Tuesday, September 18, 2007

Just Sleep

Mrs. Ditchman has not been sleeping well at all. Today she started to argue with me about what time it was that I came to bed last night, but then she stopped herself mid-sentence: she wasn't sure which night she was referring to.

We were discussing it because the little Ditchman was up bright and early and I got up to fetch her. I took her downstairs and we worked the morning routine -milk and coffee. An hour and a half later the Mommy came down for the morning, and upon sight of her I passed out on the couch for the next hour and a half. I needed more sleep. 

At one point this past weekend I was sitting in the booth, watching the world go by, wondering why anyone would really want an aluminum patio cover and I had a shocking thought that maybe this was the end. That this is what I've amounted to, the sum of all my life's labors -sitting here at some half-baked carnival, hawking schlock. And then this little 18 month-old kid came running up out of nowhere, laughing like it was paradise, and all the negative attitude just shamefully slunk away.

And again, we were reading One Fish, Two Fish, Red Fish, Blue Fish, and the reason we were reading it was because I was trying to distract her from mixing two insoluble childhood activities, coloring and reading, and I had to separate the books from the crayons. When we sat there on the couch and I began to read this old book which was brand new to this family, but I had had in my distant youth, I turned the first page to see a purple crayon slash drawn asymmetrically across the illustrations. There it was. One crayola mark, drawn as a dividing line in the sand between youth and adulthood. I wanted to scold her for drawing in the new book, and yet I was suddenly taken back to those Dr. Seuss books of my own childhood, the ones handed down to me by my siblings, with torn bindings and crayon slashes throughout -half of them probably made by me before I even grasped the stories.

And again, this morning I was off to work, in the middle of the routine, and the little girl said -and quite clearly and plainly- "Bye, bye Daddy," which was astonishing. It amounted to a whole sentence, subject and predicate, thought up on her own and expressed with intent. I was half way to Chula Vista before I remembered where I was going.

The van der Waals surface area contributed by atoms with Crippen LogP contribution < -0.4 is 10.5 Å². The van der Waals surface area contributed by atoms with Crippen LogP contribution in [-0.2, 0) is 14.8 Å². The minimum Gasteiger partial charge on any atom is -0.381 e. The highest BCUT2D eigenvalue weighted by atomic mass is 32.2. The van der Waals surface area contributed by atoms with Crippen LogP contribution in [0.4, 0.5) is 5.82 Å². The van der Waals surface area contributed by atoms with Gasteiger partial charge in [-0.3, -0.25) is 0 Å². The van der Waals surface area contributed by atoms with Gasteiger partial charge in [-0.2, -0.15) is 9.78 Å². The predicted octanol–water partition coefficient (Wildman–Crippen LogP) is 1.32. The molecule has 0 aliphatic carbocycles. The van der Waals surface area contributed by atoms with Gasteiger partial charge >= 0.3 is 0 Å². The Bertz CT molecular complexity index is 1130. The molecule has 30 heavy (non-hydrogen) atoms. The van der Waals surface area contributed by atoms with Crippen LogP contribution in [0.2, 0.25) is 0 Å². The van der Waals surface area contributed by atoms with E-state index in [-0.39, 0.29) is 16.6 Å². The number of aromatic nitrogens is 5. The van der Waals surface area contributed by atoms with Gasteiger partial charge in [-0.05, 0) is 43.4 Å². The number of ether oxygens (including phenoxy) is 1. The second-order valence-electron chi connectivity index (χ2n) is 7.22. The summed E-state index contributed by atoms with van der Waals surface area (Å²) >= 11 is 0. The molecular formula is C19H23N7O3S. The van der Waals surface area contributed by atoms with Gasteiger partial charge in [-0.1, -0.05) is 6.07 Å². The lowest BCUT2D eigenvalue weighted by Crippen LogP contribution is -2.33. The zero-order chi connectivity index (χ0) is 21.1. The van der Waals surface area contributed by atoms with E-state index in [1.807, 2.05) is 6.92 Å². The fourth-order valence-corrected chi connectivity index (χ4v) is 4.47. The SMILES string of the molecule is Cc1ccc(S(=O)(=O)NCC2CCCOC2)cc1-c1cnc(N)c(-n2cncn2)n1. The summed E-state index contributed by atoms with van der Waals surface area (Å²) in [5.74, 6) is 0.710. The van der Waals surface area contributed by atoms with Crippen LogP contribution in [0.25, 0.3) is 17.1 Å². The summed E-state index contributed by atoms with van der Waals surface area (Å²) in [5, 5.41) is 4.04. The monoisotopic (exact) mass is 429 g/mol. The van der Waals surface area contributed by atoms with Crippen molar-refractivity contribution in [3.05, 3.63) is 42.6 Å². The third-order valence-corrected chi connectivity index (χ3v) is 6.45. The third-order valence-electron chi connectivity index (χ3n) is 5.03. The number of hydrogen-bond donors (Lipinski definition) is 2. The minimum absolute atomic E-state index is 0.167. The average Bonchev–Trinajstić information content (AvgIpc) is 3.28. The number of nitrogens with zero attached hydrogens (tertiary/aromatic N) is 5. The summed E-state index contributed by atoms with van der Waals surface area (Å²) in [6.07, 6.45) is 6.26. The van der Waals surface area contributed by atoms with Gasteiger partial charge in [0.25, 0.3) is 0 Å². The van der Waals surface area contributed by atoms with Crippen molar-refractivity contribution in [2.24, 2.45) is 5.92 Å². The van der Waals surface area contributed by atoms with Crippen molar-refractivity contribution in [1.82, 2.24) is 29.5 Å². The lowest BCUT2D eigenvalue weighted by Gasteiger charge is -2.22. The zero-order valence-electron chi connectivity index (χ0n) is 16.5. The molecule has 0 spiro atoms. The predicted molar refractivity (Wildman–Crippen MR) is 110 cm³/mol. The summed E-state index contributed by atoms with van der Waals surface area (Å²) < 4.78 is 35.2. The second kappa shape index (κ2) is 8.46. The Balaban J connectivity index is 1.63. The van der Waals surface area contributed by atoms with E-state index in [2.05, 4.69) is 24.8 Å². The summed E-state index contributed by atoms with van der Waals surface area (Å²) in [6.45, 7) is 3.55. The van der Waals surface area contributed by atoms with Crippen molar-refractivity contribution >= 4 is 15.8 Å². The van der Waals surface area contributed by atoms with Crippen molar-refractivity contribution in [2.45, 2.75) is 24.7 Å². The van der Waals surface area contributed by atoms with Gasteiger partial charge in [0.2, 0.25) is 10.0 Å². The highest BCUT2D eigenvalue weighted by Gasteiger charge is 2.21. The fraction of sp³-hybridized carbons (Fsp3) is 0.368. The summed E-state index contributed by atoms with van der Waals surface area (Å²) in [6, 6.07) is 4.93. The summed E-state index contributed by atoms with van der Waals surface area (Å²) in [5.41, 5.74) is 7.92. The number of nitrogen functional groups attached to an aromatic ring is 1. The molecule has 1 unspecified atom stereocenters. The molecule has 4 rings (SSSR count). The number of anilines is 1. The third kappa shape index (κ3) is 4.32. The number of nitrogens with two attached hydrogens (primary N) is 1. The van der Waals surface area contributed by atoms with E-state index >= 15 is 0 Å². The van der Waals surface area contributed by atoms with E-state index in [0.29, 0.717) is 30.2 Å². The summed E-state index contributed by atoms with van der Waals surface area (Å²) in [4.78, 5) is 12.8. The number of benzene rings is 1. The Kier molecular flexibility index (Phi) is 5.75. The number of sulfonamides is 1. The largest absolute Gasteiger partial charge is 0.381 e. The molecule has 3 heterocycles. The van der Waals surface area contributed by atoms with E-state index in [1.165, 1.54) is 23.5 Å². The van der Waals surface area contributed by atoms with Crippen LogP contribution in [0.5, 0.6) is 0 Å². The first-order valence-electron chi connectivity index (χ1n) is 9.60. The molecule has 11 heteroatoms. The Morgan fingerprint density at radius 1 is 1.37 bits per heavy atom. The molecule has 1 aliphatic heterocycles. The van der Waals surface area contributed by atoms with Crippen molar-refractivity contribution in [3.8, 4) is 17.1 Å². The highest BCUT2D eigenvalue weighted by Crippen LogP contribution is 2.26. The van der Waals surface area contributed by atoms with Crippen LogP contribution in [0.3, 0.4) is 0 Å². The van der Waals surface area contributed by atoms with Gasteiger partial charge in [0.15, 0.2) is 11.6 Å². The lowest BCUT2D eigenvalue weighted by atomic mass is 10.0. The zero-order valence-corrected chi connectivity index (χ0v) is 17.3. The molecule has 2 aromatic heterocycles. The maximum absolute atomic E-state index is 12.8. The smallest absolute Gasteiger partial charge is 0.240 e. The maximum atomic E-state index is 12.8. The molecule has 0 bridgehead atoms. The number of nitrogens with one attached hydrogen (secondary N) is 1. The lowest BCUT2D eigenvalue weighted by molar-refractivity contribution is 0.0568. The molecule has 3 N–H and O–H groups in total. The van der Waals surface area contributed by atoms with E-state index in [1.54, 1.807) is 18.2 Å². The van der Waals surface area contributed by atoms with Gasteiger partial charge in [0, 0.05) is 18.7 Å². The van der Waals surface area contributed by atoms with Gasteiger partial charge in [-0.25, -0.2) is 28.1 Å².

Parents always say, "Oh she's so smart!" or "He's really bright for his age!" but what they're really referring to is how different the child is from last week, from two weeks ago. It seems the older we get, the slower we learn, and we see little children do what comes naturally and we are amazed and impressed. Children get caught up in the moment and they are suddenly enlightened, their horizons broadened, and there is more to learn. As adults, we get caught up in the moment and it is a luckless distraction.

Every night I go in to her room, a couple times even, to see how she is sleeping. Somehow, she always seems to have her head on the opposite side of the bed as the last time I checked on her, but she is almost always dead out. I have to put my hand on her chest to see if she is breathing, and I wonder, why I can't sleep like that? And I figure it is the purpose of dream state, to process the data collected from the day. As we get older we focus more on the past: what she was like last week, last month... how much fun that was last year, how much better off we were back when -and we compare it all, which is nothing to dream about. It seems nowadays that there is less to process after another day's work -this day like yesterday, like the day before it, but kids know nothing of all that. They go all day, eyes wide open, taking it all in.

And they sleep like babies.